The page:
Professor teaches gender studies through Beyoncé course
Kevin Allred was surprised to see his women’s and gender studies course receive attention from multiple media sources last week even though the course already finished.
Allred, a teaching assistant in the Department of Women’s and Gender Studies, said this one-time course, “Feminist Perspectives: Politicizing Beyoncé,” was offered last semester and gave students a deeper perspective into singer Beyoncé Knowles and her alter ego, Sasha Fierce.
Allred, who chose the topic himself, said the course intended to give students a better understanding of celebrities’ influence on race, gender and sexual politics, focusing on how the celebrity’s understanding of the world can bring difficulties to the way people view certain aspects of society.
“I’m interested in the line that Beyoncé walks between coercion and consent in her public image and the ways that she often imagines categories of race, sexuality and gender that complicate the ways we typically understand those categories,” Allred said.
Topics in the course extended past Beyoncé’s beauty into a study of whether her partially nude photos are empowering or stereotypical, according Rutgers FOCUS. The class also concentrated on her alter ego Sasha Fierce, with discussions leading to the mention of other musical artists like Lady Gaga and Adele.
“She certainly pushes boundaries,” Allred told FOCUS. “While other artists are simply releasing music, she’s creating a grand narrative around her life, her career and her persona.”
Although the “Feminist Perspectives: Politicizing Beyoncé” is not being offered this semester, it has led to the idea of developing other courses that have a central focus around a celebrity, he said.
“I would also jump at the chance to create another class centered around a celebrity,” Allred said. “I think [singer] Nina Simone would be particularly interesting to spend a whole semester on, as a celebrity who is no longer with us. Kanye West could also prove extremely interesting.”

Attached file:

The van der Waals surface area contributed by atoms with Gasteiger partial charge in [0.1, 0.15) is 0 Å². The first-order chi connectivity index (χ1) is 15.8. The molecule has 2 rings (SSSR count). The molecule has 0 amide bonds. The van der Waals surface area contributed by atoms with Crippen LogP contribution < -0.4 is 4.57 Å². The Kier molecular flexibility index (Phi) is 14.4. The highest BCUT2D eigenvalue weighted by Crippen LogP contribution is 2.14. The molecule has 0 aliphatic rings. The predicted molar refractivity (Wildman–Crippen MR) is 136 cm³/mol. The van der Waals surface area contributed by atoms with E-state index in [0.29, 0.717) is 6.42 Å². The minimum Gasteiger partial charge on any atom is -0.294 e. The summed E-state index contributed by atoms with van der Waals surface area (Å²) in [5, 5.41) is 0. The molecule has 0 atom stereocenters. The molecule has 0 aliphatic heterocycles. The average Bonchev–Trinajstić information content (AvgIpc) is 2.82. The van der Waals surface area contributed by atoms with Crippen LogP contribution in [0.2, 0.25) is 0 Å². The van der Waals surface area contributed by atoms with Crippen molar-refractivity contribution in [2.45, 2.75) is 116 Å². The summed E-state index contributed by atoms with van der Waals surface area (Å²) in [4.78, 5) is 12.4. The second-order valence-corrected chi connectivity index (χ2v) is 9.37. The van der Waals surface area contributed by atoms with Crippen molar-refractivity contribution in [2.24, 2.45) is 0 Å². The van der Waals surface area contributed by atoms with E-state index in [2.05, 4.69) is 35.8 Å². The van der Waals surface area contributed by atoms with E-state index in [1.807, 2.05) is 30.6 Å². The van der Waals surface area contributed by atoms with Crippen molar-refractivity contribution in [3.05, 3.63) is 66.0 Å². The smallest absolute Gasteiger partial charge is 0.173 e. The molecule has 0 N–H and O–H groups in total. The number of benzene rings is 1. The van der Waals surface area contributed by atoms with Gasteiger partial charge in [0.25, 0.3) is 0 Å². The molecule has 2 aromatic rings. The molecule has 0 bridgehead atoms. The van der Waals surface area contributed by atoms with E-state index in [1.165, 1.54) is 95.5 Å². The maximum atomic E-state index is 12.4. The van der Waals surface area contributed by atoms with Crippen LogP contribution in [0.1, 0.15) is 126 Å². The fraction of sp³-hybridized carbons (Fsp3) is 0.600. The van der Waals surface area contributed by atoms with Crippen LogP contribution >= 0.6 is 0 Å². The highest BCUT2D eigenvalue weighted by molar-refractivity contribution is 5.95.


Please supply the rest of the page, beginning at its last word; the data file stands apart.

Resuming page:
Teaching courses on a single celebrity is becoming a part of the curriculum at schools like Georgetown University, which offers the “Sociology of Hip-Hop: Jay-Z,” according to Georgetown’s website.
“It really shows the influence that [Beyoncé and Jay-Z] have over American pop culture and the entire discourse that college kids relate to these days,” Allred said. “I think it also points out that teachers are turning to innovative methods to link theory and critical thinking to current [people].”
Mona Elgindy, a School of Arts and Sciences junior, said she believes teaching a course on celebrities could be beneficial.
“I agree with [Beyoncé] having an impact on society to an extent, yet I feel like they shouldn’t have one class centered around one specific celebrity but rather celebrities in general — a class on celebrity culture,” Elgindy said.
Andrea Fawzy, a School of Arts and Sciences sophomore, said celebrities have a place in academia.
“Whether it be a doctor or a politician or a musical artist, we study them,” she said. “Everyone has a different idea of who’s better to study.”
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